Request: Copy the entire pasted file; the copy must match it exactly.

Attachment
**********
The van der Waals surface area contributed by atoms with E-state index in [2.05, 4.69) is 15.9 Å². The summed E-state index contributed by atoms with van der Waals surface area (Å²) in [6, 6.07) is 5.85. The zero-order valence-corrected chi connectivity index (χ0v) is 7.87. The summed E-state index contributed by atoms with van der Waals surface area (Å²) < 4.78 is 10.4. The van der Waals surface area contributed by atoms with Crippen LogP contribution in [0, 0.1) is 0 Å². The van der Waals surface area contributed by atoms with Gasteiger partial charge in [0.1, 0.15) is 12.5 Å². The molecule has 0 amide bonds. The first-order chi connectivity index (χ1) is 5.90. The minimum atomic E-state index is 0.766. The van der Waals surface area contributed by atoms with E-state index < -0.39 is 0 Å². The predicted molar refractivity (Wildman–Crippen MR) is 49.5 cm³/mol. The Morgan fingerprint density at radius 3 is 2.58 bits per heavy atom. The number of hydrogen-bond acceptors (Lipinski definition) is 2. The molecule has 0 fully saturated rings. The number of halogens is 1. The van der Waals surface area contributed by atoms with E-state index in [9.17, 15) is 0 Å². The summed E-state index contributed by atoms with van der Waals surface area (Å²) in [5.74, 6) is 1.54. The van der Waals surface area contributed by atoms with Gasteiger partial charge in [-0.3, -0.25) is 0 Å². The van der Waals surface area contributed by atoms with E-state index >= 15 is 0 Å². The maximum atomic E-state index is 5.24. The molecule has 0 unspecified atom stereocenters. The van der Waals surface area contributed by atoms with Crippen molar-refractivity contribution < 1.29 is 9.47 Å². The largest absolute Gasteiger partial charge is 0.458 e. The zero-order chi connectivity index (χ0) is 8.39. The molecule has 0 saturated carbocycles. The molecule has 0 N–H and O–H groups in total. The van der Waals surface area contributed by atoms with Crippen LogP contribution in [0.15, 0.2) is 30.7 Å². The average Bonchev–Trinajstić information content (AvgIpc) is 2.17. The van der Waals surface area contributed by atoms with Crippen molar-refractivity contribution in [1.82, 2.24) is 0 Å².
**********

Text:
The van der Waals surface area contributed by atoms with E-state index in [2.05, 4.69) is 15.9 Å². The summed E-state index contributed by atoms with van der Waals surface area (Å²) in [6, 6.07) is 5.85. The zero-order valence-corrected chi connectivity index (χ0v) is 7.87. The summed E-state index contributed by atoms with van der Waals surface area (Å²) < 4.78 is 10.4. The van der Waals surface area contributed by atoms with Crippen LogP contribution in [0, 0.1) is 0 Å². The van der Waals surface area contributed by atoms with Gasteiger partial charge in [0.1, 0.15) is 12.5 Å². The molecule has 0 amide bonds. The first-order chi connectivity index (χ1) is 5.90. The minimum atomic E-state index is 0.766. The van der Waals surface area contributed by atoms with E-state index < -0.39 is 0 Å². The predicted molar refractivity (Wildman–Crippen MR) is 49.5 cm³/mol. The Morgan fingerprint density at radius 3 is 2.58 bits per heavy atom. The number of hydrogen-bond acceptors (Lipinski definition) is 2. The molecule has 0 fully saturated rings. The number of halogens is 1. The van der Waals surface area contributed by atoms with E-state index in [9.17, 15) is 0 Å². The summed E-state index contributed by atoms with van der Waals surface area (Å²) in [5.74, 6) is 1.54. The van der Waals surface area contributed by atoms with Gasteiger partial charge in [-0.3, -0.25) is 0 Å². The van der Waals surface area contributed by atoms with E-state index >= 15 is 0 Å². The maximum atomic E-state index is 5.24. The molecule has 0 unspecified atom stereocenters. The van der Waals surface area contributed by atoms with Crippen molar-refractivity contribution < 1.29 is 9.47 Å². The largest absolute Gasteiger partial charge is 0.458 e. The zero-order chi connectivity index (χ0) is 8.39. The molecule has 0 saturated carbocycles. The molecule has 0 N–H and O–H groups in total. The van der Waals surface area contributed by atoms with Crippen LogP contribution in [0.15, 0.2) is 30.7 Å². The average Bonchev–Trinajstić information content (AvgIpc) is 2.17. The van der Waals surface area contributed by atoms with Crippen molar-refractivity contribution in [1.82, 2.24) is 0 Å².